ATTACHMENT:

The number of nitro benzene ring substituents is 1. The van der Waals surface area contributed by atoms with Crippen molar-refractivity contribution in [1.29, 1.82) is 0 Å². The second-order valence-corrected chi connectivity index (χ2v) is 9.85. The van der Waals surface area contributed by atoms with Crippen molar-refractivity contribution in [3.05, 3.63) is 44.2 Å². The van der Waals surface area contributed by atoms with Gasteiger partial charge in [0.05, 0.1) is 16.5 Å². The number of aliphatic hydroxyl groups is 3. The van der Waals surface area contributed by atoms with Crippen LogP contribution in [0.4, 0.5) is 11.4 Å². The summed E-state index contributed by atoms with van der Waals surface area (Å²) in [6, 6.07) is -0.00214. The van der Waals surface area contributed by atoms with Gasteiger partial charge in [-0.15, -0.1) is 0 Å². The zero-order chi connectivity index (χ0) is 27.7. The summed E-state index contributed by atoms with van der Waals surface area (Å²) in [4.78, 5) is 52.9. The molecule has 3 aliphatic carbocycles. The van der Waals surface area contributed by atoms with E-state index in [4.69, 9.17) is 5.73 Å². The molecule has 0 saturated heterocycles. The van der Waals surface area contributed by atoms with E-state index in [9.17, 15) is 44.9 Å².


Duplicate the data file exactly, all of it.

The number of nitro benzene ring substituents is 1. The van der Waals surface area contributed by atoms with Crippen molar-refractivity contribution in [1.29, 1.82) is 0 Å². The second-order valence-corrected chi connectivity index (χ2v) is 9.85. The van der Waals surface area contributed by atoms with Crippen molar-refractivity contribution in [3.05, 3.63) is 44.2 Å². The van der Waals surface area contributed by atoms with Gasteiger partial charge in [0.05, 0.1) is 16.5 Å². The number of aliphatic hydroxyl groups is 3. The van der Waals surface area contributed by atoms with Crippen LogP contribution in [0.4, 0.5) is 11.4 Å². The summed E-state index contributed by atoms with van der Waals surface area (Å²) in [6, 6.07) is -0.00214. The van der Waals surface area contributed by atoms with Gasteiger partial charge in [-0.15, -0.1) is 0 Å². The zero-order chi connectivity index (χ0) is 27.7. The summed E-state index contributed by atoms with van der Waals surface area (Å²) in [4.78, 5) is 52.9. The molecule has 3 aliphatic carbocycles. The van der Waals surface area contributed by atoms with E-state index in [4.69, 9.17) is 5.73 Å². The molecule has 0 saturated heterocycles. The van der Waals surface area contributed by atoms with E-state index in [9.17, 15) is 44.9 Å².